Friday, June 06, 2008

Learnish - the language of learning

Gave a talk yesterday to a packed audience of hundreds of teachers with Professor Frank Coffield and Professor Guy Claxon. It was an exhilarating day as the audience was really up for it - very feisty.


Professor Guy Claxton kicked bogus learning styles theory into touch. He heard one teacher pointing to a hapless lad at the front of her class, "This is Brendan, our kinaesthetic learner. Aren’t you Brendan”. ‘Kinaesthetic’, he said, was teacher code for naughty! He abhorred this pseudo-academic talk in the classroom. True to his word he gave a lovely, relaxed talk around the language of learning. In a fascinating observational study, teachers were found to use the word ‘work’ far more often than ‘learning’ (98% to 2%). By simply shifting towards the language of ‘learning’ (learnish) you can see a whole change in attitude by teachers and learners.

He is right on all of this. There's too much bogs theory and language floating around in our schools. Learning is getting the brain to do something it often doesn't want to do. This needs the language of encouragement and persuasion, not the language of 'work'. He was a joy to listen to.

Frank Coffield
Frank Coffield is a hero of mine, as he swept the whole ‘learning styles’ obsession into the dustbin with a brilliant research project that brought the whole house of cards tumbling down. Then there’s his brilliant critique of educational policies and organizations, where he laid bare the whole Byzantine mess. He is a great speaker and very good writer. Just a few of his bon mots:

DIUS – Department for Ingenious but Unworkable Schemes
ALL principals should teach
Have a definition of learning
Understand learning theory
WhiteBoards – 2 major studies (London and NE) show they are ineffective
Get back to teaching and learning

Terrific day
We all got a very positive response and as the excellent organizer, Jo Trump, reported by email, ‘a terrific day yesterday. Staff went away buzzing and are fired up to examine practices and assumptions and to make some changes’. She was absolutely right, the chair couldn’t get the audience to stop talking to bring the event to a end.

Strange suggestion
I knew we had hit the right note when one teacher, during my Q&A, stated that I shouldn't be allowed to speak at such conferences. Now, as I put forward some radical ideas around the use of technology in learning, I've been heckled and had some pretty aggressive 'baby boomer' reactions, but complete censorship has never been suggested. Should someone like her, so unwilling to learn and listen to the views of others, really be allowed to teach? Luckily her colleagues came to my defence in their droves. They were pretty much a fine bunch all round.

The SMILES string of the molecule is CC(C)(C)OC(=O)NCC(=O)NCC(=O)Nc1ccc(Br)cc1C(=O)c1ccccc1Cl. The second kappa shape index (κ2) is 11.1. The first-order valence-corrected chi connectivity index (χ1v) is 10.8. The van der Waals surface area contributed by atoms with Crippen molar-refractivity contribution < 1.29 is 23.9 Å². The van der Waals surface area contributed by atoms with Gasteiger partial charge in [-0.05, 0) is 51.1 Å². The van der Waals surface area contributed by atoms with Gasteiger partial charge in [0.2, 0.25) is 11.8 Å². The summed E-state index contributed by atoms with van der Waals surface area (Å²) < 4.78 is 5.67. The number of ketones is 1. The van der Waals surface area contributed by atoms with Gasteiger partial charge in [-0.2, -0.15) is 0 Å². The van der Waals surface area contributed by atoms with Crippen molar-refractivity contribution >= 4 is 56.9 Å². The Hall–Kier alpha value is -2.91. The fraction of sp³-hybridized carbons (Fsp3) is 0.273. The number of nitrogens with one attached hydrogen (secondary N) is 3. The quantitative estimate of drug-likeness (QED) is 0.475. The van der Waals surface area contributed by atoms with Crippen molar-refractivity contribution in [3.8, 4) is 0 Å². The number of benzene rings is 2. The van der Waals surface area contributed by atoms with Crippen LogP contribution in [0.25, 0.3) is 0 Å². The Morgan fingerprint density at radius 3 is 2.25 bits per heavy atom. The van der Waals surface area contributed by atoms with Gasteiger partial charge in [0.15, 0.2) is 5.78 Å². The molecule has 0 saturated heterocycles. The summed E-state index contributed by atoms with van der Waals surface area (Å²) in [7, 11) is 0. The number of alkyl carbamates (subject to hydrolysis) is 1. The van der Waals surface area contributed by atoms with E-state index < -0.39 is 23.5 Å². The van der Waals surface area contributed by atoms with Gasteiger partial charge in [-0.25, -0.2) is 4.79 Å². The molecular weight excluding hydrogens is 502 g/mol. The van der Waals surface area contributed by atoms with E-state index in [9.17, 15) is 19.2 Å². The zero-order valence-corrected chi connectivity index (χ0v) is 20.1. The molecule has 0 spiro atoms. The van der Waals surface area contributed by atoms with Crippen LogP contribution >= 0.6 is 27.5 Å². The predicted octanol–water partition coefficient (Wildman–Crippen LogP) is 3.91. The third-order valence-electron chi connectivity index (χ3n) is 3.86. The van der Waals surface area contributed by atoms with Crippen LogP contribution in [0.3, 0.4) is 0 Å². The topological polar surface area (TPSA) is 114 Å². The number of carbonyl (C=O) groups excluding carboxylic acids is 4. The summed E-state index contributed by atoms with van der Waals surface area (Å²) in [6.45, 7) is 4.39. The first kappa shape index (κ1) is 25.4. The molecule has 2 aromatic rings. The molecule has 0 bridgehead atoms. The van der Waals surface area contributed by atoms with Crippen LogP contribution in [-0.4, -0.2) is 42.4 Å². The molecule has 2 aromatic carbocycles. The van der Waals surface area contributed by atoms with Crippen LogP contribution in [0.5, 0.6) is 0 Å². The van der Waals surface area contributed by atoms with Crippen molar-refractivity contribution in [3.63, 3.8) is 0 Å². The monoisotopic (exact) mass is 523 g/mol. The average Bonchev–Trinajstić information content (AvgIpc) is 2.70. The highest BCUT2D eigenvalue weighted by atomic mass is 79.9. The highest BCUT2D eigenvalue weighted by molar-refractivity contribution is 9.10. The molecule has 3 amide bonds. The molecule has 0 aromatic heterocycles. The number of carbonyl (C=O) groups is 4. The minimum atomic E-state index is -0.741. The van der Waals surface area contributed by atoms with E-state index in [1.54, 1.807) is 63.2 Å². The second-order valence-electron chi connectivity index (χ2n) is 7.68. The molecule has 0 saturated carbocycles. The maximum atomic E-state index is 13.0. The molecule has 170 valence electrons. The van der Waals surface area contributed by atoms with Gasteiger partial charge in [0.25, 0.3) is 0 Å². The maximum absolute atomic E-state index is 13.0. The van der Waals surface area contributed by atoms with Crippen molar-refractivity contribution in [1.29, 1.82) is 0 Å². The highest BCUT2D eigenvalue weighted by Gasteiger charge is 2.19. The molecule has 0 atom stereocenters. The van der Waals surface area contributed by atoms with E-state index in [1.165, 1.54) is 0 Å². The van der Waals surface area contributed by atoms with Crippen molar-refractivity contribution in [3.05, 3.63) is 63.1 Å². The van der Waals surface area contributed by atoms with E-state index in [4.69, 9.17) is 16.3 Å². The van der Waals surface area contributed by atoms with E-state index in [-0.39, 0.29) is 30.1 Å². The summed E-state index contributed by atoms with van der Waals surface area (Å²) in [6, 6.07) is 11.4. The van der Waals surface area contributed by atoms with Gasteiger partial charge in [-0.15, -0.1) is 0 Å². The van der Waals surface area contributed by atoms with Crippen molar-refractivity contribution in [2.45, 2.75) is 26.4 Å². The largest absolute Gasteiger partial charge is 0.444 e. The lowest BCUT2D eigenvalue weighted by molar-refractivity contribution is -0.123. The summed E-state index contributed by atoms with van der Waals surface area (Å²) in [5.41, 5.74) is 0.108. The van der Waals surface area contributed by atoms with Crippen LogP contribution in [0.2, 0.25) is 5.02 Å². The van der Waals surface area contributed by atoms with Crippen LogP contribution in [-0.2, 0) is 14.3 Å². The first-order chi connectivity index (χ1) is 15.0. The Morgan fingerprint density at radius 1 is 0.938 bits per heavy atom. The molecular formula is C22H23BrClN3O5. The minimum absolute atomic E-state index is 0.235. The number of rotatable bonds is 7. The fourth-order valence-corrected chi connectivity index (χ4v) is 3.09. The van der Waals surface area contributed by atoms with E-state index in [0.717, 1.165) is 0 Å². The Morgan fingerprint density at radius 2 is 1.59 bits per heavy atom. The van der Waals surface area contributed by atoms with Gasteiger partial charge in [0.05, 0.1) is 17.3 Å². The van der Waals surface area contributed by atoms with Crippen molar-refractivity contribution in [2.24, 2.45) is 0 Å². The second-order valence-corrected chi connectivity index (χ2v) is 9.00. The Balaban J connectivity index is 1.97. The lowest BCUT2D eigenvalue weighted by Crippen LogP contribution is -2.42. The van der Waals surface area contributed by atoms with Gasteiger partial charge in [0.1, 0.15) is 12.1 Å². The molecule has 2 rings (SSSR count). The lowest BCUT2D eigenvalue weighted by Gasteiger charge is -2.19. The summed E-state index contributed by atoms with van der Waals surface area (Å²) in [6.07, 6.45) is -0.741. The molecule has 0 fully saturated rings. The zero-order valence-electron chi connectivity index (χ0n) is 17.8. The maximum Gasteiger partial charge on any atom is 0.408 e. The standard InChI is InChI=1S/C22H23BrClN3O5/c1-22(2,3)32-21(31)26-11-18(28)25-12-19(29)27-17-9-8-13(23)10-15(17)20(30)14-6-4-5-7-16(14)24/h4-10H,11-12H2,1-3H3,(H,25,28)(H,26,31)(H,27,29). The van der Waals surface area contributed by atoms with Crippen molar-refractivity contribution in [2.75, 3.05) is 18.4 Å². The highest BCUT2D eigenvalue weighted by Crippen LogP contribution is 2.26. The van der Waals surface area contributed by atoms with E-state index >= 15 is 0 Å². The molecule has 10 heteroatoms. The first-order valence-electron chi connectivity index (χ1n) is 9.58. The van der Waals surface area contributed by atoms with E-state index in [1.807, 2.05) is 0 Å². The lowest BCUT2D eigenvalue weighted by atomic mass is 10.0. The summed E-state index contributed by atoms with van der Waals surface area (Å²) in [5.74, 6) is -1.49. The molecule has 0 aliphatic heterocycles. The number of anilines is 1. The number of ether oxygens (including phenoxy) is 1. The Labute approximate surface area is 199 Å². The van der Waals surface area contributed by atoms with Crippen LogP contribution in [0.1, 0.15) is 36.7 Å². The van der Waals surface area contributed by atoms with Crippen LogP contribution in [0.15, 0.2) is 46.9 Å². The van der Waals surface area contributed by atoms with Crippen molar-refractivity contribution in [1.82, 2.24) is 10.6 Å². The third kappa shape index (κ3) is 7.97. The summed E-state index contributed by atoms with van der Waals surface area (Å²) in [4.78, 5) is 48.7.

Anonymous said...

I was at the conference and thought you had plenty of interesting things to say; before you started speaking I was tired and bored. By the end I was thoroughly entertained.
I think you pushed the role of technology too far. Even you are critical of mobile phones so must accept that technology is not always beneficial. However, this was not something you stated explicitly. While I agree that technology is good I believe that it is a tool that can be used well or used badly. I was disappointed that this issue was not addressed.
You made an excellent point about the addictiveness of games compared with books. However, your argument is flawed in several ways. Books provide alternative views on the world that games fail. They provide alternative political and epistemological approaches that games don’t. Also, by failing to produce visual images they improve imagination. While I would agree that being addicted to either is wrong I know which one I would prefer.

Donald Clark said...

Thanks Nathan.

I have never argued that technology is ALWAYS beneficial. Indeed I stated specifically that Whiteboards, mobile learning and the over-use of games are all wasteful and harmful. These are just a few examples of technology being used badly.

On books, I am a committed reader, recommender of reading and spent some time promoting the use of Amazon. It's not just a matter of reading versus online activities. It's a matter of balance. I just believe that education is too unbalanced in its obsessio with print. Reading is not the only way to learn. If anything teaching is way too text heavy. You and I may prefer books but many don't.

Anonymous said...